While this study establishes a new minimum age for Homo sapiens in eastern Africa, the researchers believe that new discoveries and studies may extend our species’ age even further back in time.
“We can only date humanity based on the fossils that we have, so it’s impossible to say that this is the definitive age of our species,” Vidal said. “The study of human evolution is always in motion: boundaries and timelines shift as our understanding improves. But these fossils demonstrate how resilient humans are: that we survived, thrived, and migrated in an area prone to natural disasters.”
“It’s probably no coincidence that our ancestors lived in such a geologically active rift valley — it collected rainfall in lakes, providing fresh water and attracting animals, and it served as a natural migration corridor stretching thousands of kilometers,” Oppenheimer said. “The volcanoes provided fantastic materials for making stone tools, and when large eruptions transformed the landscape, we had to develop our cognitive skills.”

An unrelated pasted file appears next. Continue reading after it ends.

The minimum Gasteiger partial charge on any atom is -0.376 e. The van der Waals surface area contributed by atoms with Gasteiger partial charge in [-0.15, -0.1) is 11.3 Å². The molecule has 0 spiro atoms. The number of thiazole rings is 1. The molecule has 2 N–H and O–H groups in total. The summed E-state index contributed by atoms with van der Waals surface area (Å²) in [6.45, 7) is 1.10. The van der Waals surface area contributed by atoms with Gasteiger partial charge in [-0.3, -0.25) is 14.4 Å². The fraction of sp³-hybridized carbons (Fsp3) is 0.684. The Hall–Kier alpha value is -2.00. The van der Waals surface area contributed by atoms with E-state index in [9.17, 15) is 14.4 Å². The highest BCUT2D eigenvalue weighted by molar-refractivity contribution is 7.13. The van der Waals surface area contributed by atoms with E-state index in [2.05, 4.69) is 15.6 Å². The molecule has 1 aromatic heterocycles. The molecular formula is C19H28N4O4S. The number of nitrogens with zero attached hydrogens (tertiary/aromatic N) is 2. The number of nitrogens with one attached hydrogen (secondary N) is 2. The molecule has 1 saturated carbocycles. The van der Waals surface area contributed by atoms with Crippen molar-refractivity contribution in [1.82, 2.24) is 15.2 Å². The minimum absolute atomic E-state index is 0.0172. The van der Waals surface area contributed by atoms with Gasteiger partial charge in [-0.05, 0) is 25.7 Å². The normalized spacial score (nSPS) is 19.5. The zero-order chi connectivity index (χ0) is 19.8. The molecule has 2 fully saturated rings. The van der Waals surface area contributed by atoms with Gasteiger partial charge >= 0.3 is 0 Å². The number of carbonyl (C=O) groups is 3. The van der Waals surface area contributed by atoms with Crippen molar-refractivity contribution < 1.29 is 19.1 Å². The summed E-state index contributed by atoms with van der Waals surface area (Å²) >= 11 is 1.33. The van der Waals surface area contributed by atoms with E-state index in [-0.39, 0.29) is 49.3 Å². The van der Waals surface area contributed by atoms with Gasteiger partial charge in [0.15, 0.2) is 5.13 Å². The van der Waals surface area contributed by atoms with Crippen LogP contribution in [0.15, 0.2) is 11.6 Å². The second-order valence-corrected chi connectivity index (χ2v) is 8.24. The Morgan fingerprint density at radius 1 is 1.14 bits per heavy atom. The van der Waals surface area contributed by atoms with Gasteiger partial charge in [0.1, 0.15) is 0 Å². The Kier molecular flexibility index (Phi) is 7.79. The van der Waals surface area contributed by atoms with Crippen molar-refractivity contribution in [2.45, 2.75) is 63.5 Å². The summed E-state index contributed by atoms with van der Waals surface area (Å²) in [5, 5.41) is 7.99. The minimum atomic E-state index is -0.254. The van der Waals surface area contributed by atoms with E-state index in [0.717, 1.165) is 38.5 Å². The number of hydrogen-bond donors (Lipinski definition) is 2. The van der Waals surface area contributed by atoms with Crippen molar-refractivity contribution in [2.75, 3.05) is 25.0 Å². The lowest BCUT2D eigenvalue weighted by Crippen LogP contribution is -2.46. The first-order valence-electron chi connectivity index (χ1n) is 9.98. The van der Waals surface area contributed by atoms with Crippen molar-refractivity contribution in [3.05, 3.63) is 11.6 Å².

“Our forensic approach provides a new minimum age for Homo sapiens in eastern Africa, but the challenge remains to provide a cap, a maximum age, for their emergence, which is widely believed to have occurred in this region,” said co-author Professor Christine Lane, head of the Cambridge Tephra Laboratory, where much of the work was carried out. “It’s possible that new discoveries and studies will extend the age of our species even further back in time.”
“There are many other ash layers we’re trying to correlate with Ethiopian Rift eruptions and ash deposits from other sedimentary formations,” Vidal explained. “Over time, we hope to better constrain the age of other fossils in the region.”